HarperCollins Criticized after Deleting United States from British Atlases

Scholastic publisher HarperCollins has once again come under fire, this time after leaving the United States out of atlases distributed in the United Kingdom. The publisher insisted it had no choice, as British officials had refused to allow the maps into the country until all references to the United States were crossed out.

“While the decision does not in any way reflect our position regarding recognition of the United States or the outcome of the Revolutionary War, we decided it best to continue our existing policy of letting each individual country fill out our maps as they see fit,” said a HarperCollins spokesman. “Who are we to decide if the U.S. and India are independent countries or British colonies, or if Mississippi is in the United States or the Confederacy?”

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HarperCollins had previously faced criticism over its decision to delete Israel from maps in atlases distributed in Saudi Arabia, saying authorities would not accept the books with Israel recognized. A week later, HarperCollins atlases were distributed in Russia with the names of Ukraine, Armenia and a dozen other countries deleted and replaced with a picture of President Vladimir Putin’s face. The controversy has not been limited to the publisher’s atlases; HarperCollins historical textbooks found in North Korea, for example, forgo all references to events taking place before 1912, the year of former leader Kim Il-sung’s birth. Textbooks distributed in Texas, meanwhile, list Governor Rick Perry as the current U.S. president.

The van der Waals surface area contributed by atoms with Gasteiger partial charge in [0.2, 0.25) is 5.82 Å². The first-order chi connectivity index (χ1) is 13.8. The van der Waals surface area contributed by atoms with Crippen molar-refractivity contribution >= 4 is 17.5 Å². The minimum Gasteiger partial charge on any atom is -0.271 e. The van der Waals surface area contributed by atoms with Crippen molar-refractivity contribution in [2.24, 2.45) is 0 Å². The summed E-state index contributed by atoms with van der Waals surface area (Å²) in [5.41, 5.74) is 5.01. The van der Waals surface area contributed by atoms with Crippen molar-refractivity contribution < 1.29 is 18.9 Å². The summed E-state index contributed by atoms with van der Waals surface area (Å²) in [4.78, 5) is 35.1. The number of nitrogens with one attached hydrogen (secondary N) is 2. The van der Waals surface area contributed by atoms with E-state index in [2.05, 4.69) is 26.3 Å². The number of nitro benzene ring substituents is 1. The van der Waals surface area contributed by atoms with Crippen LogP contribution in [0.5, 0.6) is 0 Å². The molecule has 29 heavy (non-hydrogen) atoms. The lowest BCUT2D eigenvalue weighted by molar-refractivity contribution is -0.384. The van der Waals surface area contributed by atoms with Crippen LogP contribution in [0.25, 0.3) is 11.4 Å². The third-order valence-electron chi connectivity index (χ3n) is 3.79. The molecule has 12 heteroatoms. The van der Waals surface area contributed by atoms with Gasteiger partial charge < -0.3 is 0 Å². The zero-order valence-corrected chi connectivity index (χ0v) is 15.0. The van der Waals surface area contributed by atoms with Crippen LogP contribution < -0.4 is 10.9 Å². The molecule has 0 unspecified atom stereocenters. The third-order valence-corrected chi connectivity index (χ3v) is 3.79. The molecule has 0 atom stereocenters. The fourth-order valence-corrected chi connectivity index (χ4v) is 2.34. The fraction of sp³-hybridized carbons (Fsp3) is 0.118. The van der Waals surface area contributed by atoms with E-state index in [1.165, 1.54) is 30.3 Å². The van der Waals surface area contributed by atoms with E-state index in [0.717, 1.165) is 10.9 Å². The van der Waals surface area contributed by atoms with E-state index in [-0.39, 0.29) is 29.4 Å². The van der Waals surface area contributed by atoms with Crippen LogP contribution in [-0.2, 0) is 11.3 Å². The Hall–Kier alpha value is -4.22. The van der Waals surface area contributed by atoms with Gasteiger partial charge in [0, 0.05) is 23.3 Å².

“At HarperCollins, historical accuracy is sacrosanct in all of our publications,” the publisher’s spokesman told The Mideast Beast. “But if we can sell more copies just by making shit up, then we’ll obviously do that.”